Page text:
Information Literacy: Stronger, Together

by Angie Gerrard
Murray Library, University of Saskatchewan

I heart information literacy! I am lucky that information literacy is intertwined with my professional practice and research interests. Most recently a team of us developed a framework for information literacy instruction for undergraduate students here at the University of Saskatchewan. A milestone of this project was a presentation to the university’s teaching and learning committee of council where our work was graciously embraced by fellow colleagues who also share a passion for teaching and learning. An unexpected perk of this presentation was meeting a colleague, who is an instructional designer outside of the library, who was interested in digital literacy.

Digital literacy was something that I did not have much experience with, or at least I didn’t think I did. I wondered how digital literacy was related to other literacies. My brain had been in overdrive trying to keep up with the new and improved concept of information literacy (thanks to the new ACRL Framework) so I questioned whether there was room in my heart and head for yet another literacy. Turns-out …. yes, yes there was!

My backstory: I knew that information literacy was alive and well outside the walls of the library (yay) but to be honest, I really had no idea of the scope. So, a focus of my research has been to try and uncover faculty perceptions and practices of information literacy. What I have learned thus far is that yes faculty value information literacy but not necessarily by that name and not necessarily delivered by librarians. Interesting stuff, right!? My point is that maybe we as librarians need not worry so much about what we call information literacy and who is teaching it but instead, focus our energies on collaborating with those who share our same overarching goals, i.e. improved student success, critical thinking skills, lifelong learning, etc.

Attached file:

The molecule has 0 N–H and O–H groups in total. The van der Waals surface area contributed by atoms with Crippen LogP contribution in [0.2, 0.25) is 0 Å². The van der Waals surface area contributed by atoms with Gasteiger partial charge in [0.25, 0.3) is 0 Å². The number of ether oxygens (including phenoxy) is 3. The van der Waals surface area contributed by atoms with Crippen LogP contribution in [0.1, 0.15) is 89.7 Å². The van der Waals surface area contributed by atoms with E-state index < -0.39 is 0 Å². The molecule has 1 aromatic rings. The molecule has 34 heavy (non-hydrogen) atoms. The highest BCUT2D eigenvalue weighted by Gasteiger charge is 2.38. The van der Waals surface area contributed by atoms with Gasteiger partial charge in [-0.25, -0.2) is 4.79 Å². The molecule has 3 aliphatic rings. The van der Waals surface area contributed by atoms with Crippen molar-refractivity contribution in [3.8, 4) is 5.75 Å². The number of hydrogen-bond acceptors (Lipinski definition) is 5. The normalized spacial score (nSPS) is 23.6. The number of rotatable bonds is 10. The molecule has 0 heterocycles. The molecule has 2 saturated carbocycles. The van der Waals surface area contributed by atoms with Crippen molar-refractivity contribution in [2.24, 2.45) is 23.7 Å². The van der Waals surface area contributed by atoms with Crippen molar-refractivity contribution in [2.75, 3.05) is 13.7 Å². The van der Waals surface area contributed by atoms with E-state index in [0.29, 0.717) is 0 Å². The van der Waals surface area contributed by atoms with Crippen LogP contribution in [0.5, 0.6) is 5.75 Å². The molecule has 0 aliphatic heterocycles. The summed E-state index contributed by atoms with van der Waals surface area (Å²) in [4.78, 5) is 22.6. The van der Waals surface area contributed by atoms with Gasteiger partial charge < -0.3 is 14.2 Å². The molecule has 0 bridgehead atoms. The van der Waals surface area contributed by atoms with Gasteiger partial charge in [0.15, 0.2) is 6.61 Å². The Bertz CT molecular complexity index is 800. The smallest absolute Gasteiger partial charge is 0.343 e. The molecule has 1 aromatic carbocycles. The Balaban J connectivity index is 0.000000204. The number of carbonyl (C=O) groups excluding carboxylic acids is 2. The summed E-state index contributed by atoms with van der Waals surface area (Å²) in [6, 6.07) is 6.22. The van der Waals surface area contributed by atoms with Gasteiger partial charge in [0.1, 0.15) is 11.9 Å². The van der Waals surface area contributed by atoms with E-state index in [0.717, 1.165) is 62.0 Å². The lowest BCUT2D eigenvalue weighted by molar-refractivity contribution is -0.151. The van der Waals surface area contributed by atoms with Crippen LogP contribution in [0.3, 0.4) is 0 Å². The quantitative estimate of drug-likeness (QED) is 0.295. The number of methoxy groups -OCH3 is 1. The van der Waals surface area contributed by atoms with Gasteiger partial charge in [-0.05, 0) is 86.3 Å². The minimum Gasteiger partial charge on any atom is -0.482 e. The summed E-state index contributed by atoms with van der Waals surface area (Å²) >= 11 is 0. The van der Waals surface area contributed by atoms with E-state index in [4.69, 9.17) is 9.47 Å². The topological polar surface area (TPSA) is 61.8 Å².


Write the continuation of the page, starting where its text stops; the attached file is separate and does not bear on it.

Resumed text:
Which leads me back to digital literacy. When I first started this collaboration I admit that I was trying hard to figure-out the perfect match and alignment between information literacy and digital literacy. Was there a hierarchy? Was one a subset of the other? What came first, the chicken or the egg? And yes, we were able to find many commonalities and overlaps of these concepts (ex: critical evaluation of information, understanding how information is produced, ethical use of information, etc.). But perhaps more importantly, through this somewhat unknown process, I’ve come to realization that we as librarians don’t always need to be waving the information literacy flag when we meet with colleagues outside the library. We don’t own information literacy nor we should we appropriate others’ conceptualizations of what we deem to be ‘information literacy’. The beauty of the recent reconceptualization of information literacy is that it opens the door to much wider conversations around information, research, teaching, and scholarship. And I welcome this!

To date, my collaborator and I have taught a few sessions on information literacy and digital literacy, mostly to faculty, and we are now looking into the future. We are also at the stage where we are trying to figure out what to call this beast (‘digital information literacy’ is a bit of a mouthful so I welcome any and all suggestions). The point is that we are working together, each from our own context, trying to come to a common understanding and a way forward. And really, isn’t that the exciting part?

This article gives the views of the author(s) and not necessarily the views of the Centre for Evidence Based Library and Information Practice or the University Library, University of Saskatchewan.


by Margy MacMillan
Mount Royal University Library

I practiced SoTL for at least 5 years in blissful ignorance of its existence. You too may be a SoTList or have SoTList leanings and not even know it; it may well be time to explore the Scholarship of Teaching and Learning.

The research projects I’m currently involved in occur at the intersection of information literacy (IL) and SoTL, and like all intersections it’s an exciting, slightly unsettling place to be. There’s a lot of movement in many directions, a lot of choices on where to go next, and some things just have to wait until there’s a break in the traffic to get going. Standing at this intersection I`ve had some time to think about the links between SoTL and evidence based library and information practice (EBLIP)…